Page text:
I’m designing some custom races for my campaign and I’d like to allow large size characters. It seems that large characters are discouraged for some reason and although I’d like to know why what’s more important is finding some official rules or guidelines on how to create large character races like minotaurs, half-ogres, centaurs, etc.
I’ve got a basic understanding of accessibility and how it applies to visual elements of your product and I’m keen to apply guidelines as best as I can.
My question is does the hover state button text also need to comply with accessibility guidelines as well as the normal state?
I’m struggling about this topic for a while and I think I can’t wrap my head about the angular style naming conventions. My question is: why is everything called a service?
I’m a backend-guy, and in the backend I have – for example – a UserRepository which accesses the database and a UserService hich holds the business-logic. So I use the sufix “Repository” for a data access layer and “Service” for business logic.
Moving to angular, it confuses me that everything must be a service, according to the style guide. I would like to have a UserApiClient which connects to the api and a UserService which holds business logic.
In the same manner I would like to have a UserDetailsPage, UserNameComponent and UserEditForm instead of a “UserDetailsComponent”, “UserNameComponent” and “UserEditComponent”.
I would like to have more sufixes to structure the type of my classes then “service” and “component”.
By the way, I know that I can name my classes whatever I want – but it confuses me, that angular is so strict about this topic: the style guide ist very clear and the cli doesn’t event let me choose the sufix for my classes. Renaming everything manually after creating via cli or creating everything manually couldn’t be the answer…
Is this really a concern or do I just have to “accept” the style guide as it is…? Am I seeing things wrong or not “the angular way”?
Thanks for clearing this up!
C# extension methods have seen a rise in usage over recent years. The offical microsoft guidelines on usage state: “In general, we recommend that you implement extension methods sparingly and only when you have to” The extension method guidelines.
On the other hand Microsoft are now using them heavily in dot net core (see the microsoft extensions name space). This is particularly prevalent is asp core where the initializaion of the IServiceCollection is implemented in extension methods, for example see The service collection service extensions. Dot net core tutorials has an article listing this as a design pattern suggesting that it is best practice. Quite a few popular nuget packages also use this method to initialise services: Swagger is configured this way microsoft docs as well as mediatr their implementation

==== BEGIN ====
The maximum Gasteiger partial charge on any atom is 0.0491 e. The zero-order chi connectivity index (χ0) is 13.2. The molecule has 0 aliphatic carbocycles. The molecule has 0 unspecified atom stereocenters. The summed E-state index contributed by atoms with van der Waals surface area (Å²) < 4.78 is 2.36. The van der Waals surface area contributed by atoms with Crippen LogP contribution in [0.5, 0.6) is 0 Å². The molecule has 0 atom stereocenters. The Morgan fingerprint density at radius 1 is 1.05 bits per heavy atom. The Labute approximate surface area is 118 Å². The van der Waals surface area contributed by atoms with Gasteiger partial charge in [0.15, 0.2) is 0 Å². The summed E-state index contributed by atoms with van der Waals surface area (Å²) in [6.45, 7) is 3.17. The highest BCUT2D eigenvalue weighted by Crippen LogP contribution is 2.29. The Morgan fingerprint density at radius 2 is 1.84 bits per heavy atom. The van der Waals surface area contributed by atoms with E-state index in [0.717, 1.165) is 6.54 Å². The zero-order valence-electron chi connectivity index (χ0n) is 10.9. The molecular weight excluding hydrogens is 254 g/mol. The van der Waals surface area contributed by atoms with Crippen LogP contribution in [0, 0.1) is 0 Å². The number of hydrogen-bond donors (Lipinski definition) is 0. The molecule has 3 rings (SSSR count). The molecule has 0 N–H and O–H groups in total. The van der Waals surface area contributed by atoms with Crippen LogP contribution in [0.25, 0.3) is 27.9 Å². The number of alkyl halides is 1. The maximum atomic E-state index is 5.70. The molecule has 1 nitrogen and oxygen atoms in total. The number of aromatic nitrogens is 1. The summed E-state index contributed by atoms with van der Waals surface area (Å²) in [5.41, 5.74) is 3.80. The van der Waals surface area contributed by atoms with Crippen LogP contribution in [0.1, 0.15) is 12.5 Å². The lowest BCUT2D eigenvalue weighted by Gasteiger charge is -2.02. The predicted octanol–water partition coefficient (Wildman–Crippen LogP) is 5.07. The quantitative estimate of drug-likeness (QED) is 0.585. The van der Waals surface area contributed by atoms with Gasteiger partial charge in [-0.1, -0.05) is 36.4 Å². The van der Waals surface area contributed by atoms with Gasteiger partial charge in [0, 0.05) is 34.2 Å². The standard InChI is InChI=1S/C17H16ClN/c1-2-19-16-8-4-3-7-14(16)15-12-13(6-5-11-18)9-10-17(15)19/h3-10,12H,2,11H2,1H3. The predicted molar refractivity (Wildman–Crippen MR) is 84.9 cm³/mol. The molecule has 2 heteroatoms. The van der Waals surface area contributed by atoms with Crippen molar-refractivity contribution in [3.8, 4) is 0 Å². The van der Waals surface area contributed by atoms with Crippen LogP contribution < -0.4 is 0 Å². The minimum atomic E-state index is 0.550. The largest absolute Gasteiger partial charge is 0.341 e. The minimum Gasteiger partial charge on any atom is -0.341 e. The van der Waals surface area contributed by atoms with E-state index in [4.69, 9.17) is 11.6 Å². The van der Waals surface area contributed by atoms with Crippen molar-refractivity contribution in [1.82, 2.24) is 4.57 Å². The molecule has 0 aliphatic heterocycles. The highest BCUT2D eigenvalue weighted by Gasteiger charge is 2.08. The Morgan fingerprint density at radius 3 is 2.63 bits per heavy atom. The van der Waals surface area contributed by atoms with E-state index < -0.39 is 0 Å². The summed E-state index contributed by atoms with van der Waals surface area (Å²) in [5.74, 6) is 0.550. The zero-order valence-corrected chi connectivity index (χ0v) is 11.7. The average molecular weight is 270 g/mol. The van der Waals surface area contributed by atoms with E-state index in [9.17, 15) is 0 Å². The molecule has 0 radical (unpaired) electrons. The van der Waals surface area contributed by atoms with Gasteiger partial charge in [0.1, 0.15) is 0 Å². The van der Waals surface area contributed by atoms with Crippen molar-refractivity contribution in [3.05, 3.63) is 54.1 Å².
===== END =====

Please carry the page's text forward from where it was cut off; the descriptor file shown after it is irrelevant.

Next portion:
Should the guidelines be updated or should this practice be avoided? If the guidelines are to be updated what should they be?
I’m looking at the offical docs here
Why is it that when changing the preference of a class marked with
@api you can depend on a MAJOR version but when you change the preference of an interface marked with
@api you have to depend on a MINOR version release. Is it not kinda the same thing?
Same thing goes for implementing an interface (depend on MINOR) and extending a concrete class (depend on MAJOR) both marked with
What is the reasoning behind this?
IMHO implementing an interface should not make me more dependent of a module than extending a concrete class.
As options guidelines can be enabled and disabled. There is no option to add guidelines neither help about it.
It’s a well established recommendation for publications containing masses of continuous text to use hyphenation.
Are there any ideas or guidelines on how hyphenation should be (not) used on interactive elements of UI or those that do not represent part of text content? For example, when designing 1) a menu 2) sitemap 3) sidebar etc.
The search didn’t give me anything on this subject. I think mainly of web interfaces here but it may be interesting how this may be applied to app design too.
My question is if everything is suppose to be in 4px or 8px increments does that mean even the height of sections or containers? For instance if you wanted to have a section that filled the viewport you would set that section to 100vh. However that would break the baseline grid. I’m just confused because some of the guidelines seem to be counterproductive to responsive design. For instance setting an exact container / section height would mean resizing them all at specific breakpoints.
We develop an app for staffing company. Our app is basically used to mark attendance for that particular organisation. But when i upload app to the apple store then every time app store reject it and mansion that it is not custom app. Please help me if any developer had face that issue.
I’m new to certification arguments. I have an issue with a requirement that is to make an application in a certified Windows 2008 environment.
What are / where can I find a guide to WS2008 CC-compliant setup: which features can I safely install and which I shouldn’t (so I have a system on which I could do some tests and ‘touch’ the features available).